Comics, creepy worlds and creative writing: An interview with author Lynn Huggins-Cooper

31 March 2023

Author Lynn Huggins-Cooper sat in a library reading a book
Lynn Huggins-Cooper
Type: Text
Category: Interviews, Industry insights

To mark International Children’s Book Day, we sat down with author Lynn Huggins-Cooper to chat about her love of children’s books, her eerie influences and what it’s like to be part of Falmouth’s online creative writing community. 

For Lynn Huggins-Cooper, writing is an instinct. Growing up surrounded by books, she has carved out an acclaimed career as an author, visual artist, lecturer and wellbeing practitioner, as well as tutoring on Falmouth’s Creative Writing BA(Hons) (Online) degree. A particular love of all things gothic has seen her produce many successful children’s books, including the celebrated Too Ghoul for School series which has since been transformed into a game for Nintendo DS. 

What first got you interested in writing and storytelling? 

I can’t remember ever not having written. It’s something that was taken as read in my family – pardon the pun. We lived in a little three-storey house in Brighton, and my dad always joked that the storeys were held up with bookcases, because each staircase was lined with bookshelves. Books were everywhere, and people were always reading and writing.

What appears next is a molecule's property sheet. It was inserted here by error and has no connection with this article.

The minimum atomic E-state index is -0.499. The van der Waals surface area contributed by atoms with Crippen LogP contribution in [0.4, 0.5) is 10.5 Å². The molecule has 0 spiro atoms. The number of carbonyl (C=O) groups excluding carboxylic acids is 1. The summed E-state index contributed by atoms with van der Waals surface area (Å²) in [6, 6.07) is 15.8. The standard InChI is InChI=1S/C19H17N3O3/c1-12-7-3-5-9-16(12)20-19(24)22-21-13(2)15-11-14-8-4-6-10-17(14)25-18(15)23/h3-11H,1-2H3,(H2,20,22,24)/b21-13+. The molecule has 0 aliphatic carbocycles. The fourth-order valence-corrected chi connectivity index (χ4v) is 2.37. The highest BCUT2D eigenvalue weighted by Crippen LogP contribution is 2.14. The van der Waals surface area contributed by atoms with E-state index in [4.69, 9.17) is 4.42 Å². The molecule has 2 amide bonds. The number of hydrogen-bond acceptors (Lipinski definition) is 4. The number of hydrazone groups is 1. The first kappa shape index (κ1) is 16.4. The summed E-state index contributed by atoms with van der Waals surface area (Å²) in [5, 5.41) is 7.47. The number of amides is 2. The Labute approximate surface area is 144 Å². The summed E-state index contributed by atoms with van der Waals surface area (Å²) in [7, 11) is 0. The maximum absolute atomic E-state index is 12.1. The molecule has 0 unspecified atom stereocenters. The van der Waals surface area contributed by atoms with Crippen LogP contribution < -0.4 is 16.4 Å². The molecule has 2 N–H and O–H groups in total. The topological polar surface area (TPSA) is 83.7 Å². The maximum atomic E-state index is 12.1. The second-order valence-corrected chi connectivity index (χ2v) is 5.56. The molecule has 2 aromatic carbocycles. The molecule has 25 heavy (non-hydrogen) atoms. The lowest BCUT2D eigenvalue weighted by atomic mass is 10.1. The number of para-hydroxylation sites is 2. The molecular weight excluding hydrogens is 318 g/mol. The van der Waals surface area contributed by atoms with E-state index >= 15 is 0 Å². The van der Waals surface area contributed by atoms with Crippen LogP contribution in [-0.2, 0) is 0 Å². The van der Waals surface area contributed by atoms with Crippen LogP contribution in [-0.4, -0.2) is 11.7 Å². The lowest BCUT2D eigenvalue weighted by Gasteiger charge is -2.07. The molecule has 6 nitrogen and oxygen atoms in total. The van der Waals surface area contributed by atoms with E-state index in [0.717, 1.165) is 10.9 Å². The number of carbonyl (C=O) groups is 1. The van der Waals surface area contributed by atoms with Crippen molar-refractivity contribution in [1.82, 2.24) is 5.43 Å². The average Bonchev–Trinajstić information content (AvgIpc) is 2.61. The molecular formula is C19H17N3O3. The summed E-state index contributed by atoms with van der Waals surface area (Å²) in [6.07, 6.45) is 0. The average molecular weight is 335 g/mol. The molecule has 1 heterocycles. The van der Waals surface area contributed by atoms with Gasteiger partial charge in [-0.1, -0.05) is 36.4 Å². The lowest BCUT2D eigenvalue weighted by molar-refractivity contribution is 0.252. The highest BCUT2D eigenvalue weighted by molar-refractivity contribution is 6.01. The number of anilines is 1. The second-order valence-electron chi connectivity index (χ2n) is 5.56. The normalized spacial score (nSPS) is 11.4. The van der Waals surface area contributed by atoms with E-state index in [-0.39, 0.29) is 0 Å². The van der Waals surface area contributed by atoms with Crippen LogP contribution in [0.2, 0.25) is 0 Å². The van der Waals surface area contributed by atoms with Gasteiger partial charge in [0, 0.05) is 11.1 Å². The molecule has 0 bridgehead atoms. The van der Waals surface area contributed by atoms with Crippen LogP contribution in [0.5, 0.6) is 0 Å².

I find such joy in children’s books; I love to read them, even as an adult, because the worlds in children’s books are so expansive, and the way children relate to them is unfiltered and joyful.

Every Saturday my sister and I would rush down to our local second-hand bookshop with our pocket money, and our swag would be bags of books, sherbet chews (so we had something to nourish ourselves with), and American comic books filled with gothic, horror and science fiction stories. We wanted to get our hands on as many Astounding Stories and Creepy Worlds as we could find.  

Which author made the biggest impact on you as a young reader? 

For me, Ray Bradbury was where the sun rose and set, and to this day, collecting special editions of his books is a guilty pleasure of mine. My favourite of his is From the Dust Returned, a collection of short stories that he had published in various magazines, brought together into a connected narrative. The stories were all about a bunch of strange gothic misfits called the Elliott family.  

If it sounds reminiscent of The Addams Family, it’s not surprising; Bradbury was friends with their creator Charles Addams, and the pair shared in many discussions about the macabre families they were creating. They even talked about collaborating, but it never quite came off (although Addams did end up illustrating one of Bradbury's stories for Mademoiselle Magazine).  

The thing I liked most about the Elliott family was the ‘ordinary’ child who was part of their family; they desperately wanted to be like their strange vampire uncle and mummified auntie, rather than being ‘normal’. Although it sounds funny, it’s an incredibly touching and emotionally resonant book, because it’s all about otherness. I have ADHD, so perhaps it particularly spoke to my neurodivergent little heart as a child. I still read it today – over 40 years later – and I find things in there that I hadn’t previously noticed. It truly stands the test of time.